Finally, this article explains how time management is a key component of helping you to build your online business and become successful. When you are disorderly and do not make plans, it will take you longer to succeed on the internet. Start utilizing these tips that we have discussed and focus on making your online business successful.

This will not only help you get more conversions, but it will also aid you in establishing a long term reputation online. So improve your time management skills and get the most from internet marketing.

About the Author: Internet marketing expert

David Bain

is author of the “13 Pillars of Internet Marketing”

Online Marketing eBook

and founder of the “26-Week

website marketing plan

“.

Source:

isnare.com

Permanent Link:

isnare.com/?aid=726600&ca=Marketing

Prices at the pump spike overnight in U.S.

Friday, August 12, 2005

All this week, prices at the pump have been reaching record levels across the United States. Since yesterday, the price for a gallon of gasoline increased by as much as fifteen cents in some places. Large cities in California, such as San Francisco and Los Angeles, have reported gas prices that top $3.00 a gallon for regular grade, twenty cents higher than the state’s average of $2.80. Chicago is reporting gas prices beyond $2.80. These price hikes are a direct reflection of the record price of crude oil at $67 per barrel and the fact that 12 U.S. refineries have reported issues that have affected output.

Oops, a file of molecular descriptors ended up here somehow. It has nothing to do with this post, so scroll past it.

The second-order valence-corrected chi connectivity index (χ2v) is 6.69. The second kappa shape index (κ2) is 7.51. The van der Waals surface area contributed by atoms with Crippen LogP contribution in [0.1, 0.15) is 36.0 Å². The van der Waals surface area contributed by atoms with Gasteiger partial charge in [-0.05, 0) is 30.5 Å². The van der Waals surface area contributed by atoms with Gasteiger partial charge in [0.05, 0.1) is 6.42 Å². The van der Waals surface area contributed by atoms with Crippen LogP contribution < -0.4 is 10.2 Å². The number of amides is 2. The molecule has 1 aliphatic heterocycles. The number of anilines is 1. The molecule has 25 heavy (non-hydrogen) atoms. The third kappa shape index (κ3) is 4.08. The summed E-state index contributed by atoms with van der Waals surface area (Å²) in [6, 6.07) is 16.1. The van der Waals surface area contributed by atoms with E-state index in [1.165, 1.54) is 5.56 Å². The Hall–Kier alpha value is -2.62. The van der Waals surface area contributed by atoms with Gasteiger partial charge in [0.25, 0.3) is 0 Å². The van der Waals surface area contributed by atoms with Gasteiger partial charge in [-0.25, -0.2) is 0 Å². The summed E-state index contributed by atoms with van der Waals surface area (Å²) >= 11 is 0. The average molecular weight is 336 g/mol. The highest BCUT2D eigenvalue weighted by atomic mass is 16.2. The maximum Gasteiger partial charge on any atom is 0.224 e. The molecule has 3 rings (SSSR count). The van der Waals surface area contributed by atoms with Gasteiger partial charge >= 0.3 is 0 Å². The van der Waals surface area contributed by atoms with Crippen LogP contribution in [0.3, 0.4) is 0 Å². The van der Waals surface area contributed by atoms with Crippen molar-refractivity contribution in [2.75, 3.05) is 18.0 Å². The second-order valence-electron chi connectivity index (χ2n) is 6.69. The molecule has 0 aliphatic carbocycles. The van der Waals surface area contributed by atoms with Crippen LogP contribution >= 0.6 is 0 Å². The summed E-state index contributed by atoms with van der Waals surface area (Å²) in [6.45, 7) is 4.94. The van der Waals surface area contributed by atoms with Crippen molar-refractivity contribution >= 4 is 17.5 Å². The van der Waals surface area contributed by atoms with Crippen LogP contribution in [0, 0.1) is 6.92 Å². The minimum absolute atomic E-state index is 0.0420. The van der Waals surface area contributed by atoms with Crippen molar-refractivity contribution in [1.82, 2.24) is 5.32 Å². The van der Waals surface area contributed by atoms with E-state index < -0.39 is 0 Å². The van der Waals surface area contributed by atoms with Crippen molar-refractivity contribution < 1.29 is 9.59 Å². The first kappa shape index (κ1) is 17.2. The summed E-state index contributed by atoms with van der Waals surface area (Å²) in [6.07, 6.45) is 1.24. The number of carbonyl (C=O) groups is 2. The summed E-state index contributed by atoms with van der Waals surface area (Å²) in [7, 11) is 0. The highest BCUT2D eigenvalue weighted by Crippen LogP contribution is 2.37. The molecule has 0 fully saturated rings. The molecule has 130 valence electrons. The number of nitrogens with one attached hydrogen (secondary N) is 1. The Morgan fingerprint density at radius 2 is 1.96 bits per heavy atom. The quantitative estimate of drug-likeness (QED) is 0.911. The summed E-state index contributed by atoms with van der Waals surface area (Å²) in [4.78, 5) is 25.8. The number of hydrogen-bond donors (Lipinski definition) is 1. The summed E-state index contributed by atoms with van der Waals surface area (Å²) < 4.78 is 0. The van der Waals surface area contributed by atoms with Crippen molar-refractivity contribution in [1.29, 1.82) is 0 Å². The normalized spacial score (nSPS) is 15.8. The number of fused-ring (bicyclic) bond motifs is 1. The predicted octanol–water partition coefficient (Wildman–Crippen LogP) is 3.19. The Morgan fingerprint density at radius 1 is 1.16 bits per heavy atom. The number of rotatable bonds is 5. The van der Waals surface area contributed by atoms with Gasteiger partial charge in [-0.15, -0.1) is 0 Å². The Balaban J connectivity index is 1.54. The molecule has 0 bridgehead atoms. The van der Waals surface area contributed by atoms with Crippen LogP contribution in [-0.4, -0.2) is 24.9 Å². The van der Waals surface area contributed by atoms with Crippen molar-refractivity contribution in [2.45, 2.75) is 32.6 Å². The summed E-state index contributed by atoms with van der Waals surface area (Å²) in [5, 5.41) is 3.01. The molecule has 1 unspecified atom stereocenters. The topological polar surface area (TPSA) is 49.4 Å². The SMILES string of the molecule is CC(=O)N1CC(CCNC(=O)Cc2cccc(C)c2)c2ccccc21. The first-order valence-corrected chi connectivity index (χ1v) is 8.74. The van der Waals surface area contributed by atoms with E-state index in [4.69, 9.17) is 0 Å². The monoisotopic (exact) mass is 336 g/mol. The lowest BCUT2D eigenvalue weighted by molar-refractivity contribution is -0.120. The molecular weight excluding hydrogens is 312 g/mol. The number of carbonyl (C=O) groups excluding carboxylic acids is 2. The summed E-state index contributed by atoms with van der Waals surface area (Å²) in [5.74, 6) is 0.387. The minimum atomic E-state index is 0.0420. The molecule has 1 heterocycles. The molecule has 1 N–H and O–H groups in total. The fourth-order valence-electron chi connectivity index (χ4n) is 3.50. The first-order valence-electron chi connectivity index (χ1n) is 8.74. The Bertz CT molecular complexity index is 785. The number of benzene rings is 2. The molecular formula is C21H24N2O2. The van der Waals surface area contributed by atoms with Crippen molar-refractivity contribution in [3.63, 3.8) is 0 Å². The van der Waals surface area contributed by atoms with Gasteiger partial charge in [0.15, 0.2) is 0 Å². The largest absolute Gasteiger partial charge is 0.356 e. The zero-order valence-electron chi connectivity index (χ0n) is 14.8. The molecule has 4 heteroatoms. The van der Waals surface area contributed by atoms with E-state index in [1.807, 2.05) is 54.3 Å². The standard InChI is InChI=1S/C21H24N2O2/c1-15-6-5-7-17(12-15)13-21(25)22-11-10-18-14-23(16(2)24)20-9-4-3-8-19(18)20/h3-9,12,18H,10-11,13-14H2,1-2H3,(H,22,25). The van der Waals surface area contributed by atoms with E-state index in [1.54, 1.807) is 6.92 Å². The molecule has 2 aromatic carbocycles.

These price increases are concerning some who worry that those with considerable financial hardships will endure more of a burden. A poll was conducted for The Associated Press and America Online News about whether or not these gas prices will cause problems with people’s personal finances and the poll found that 64 percent say gas prices will cause money problems for them in the next six months, while 35 percent did not think so.

According to a AAA Texas motor club spokesman, additional price increases will more than likely continue into the weekend.